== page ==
Detroit was once the industrial capital of the nation. But, decades of economic decline and a ruinous recession have turned the Motor City into America’s crime capital.
For the fourth years in a row, Forbes.com has rated Detroit, Michigan, as the most dangerous city in the country — with a violent crime rate of 2,137 per 100,000 residents.
Many of the other places on the list are also declining industrial powerhouse cities that have been left ravaged by dwindling blue-collar jobs and rising unemployment.
Baltimore, Maryland, ranked number seven; Cleveland, Ohio, number nine; and Buffalo, New York, number ten; all share Detroit’s fate to one degree or another.
Seismic changes in the auto industry have left tens of thousands of people out of work in Detroit as automakers and parts suppliers shrank in size and began to rely more heavily on labor-saving technology.
The unemployment rate is currently 19.6 percent, nearly two and a half times the national average.
Crime is so bad in Detroit that at a recent town hall meeting, Mayor Dave Bing was booed and heckled by his own police officers.
‘What are you doing to stop the attack as far as blight, the drugs, the murder?’ officer Marcus Cummings demanded, according to the Detroit Free Press.
Detroit has lost more than 200,000 residents in the last decade as citizens fled the blighted city for better-off suburbs with lower crime and better school.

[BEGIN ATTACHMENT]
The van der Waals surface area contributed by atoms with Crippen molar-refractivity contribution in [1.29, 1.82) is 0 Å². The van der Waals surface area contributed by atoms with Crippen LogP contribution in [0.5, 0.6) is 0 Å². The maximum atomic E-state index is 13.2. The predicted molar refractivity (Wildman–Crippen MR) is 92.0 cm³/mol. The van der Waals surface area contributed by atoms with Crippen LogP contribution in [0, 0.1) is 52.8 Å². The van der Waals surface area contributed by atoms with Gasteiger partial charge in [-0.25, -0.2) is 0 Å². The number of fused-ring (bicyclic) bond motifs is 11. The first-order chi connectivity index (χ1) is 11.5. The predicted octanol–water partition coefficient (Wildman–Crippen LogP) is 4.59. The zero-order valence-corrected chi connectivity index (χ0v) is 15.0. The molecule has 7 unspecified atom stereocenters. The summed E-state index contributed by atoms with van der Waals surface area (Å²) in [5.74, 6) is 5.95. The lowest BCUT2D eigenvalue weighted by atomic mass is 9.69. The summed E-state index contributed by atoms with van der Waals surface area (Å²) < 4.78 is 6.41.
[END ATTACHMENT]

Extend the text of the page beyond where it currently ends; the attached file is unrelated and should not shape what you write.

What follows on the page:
Forbes pointed out that even with the population drop, there were 344 murders last year, compared with 395 in 2001.
The police department was forced to fire 200 police officers last year as the city struggled to cope with massive budget shortfalls from declining tax revenue as people left and businesses closed their doors.
Poverty and high unemployment figure prominently among the most violent cities in the nation. Each of them have higher unemployment rates than the rest of the nation.
Oakland, California, number three; Memphis, Tennessee, number four; Birmingham Alabama, number five; and Stockton, California, number eight; have all struggled with high poverty rates for many years.
Unemployment in Stockton, 17.8 percent, is only marginally lower than it is in Detroit.
St Louis, Missouri, number two, and Atlanta, Georgia, number six, both stand at the crossroads of major drug trafficking corridors and are plagued by especially violent drug crime. Stockton also lies on a key drug trafficking route — between the Mexican cartels and the Pacific northwest.
Criminologists, and police chiefs in the cities themselves, warn that the data behind the ranking, the FBI Uniform Crime Statistics, offers shaky ground for comparing cities.
The FBI’s numbers depend on how thoroughly the local police departments record and report their own crime statistics.
However, most of the cities listed have been ranked among the most dangerous for years.
And most of them also have the highest murder rates — one crime stat that’s hard to fudge.
After all, as the saying goes, it’s possible for police commanders massage robberies to make them look like thefts, and downplay nonfatal shootings. It’s much more difficult to hide a body.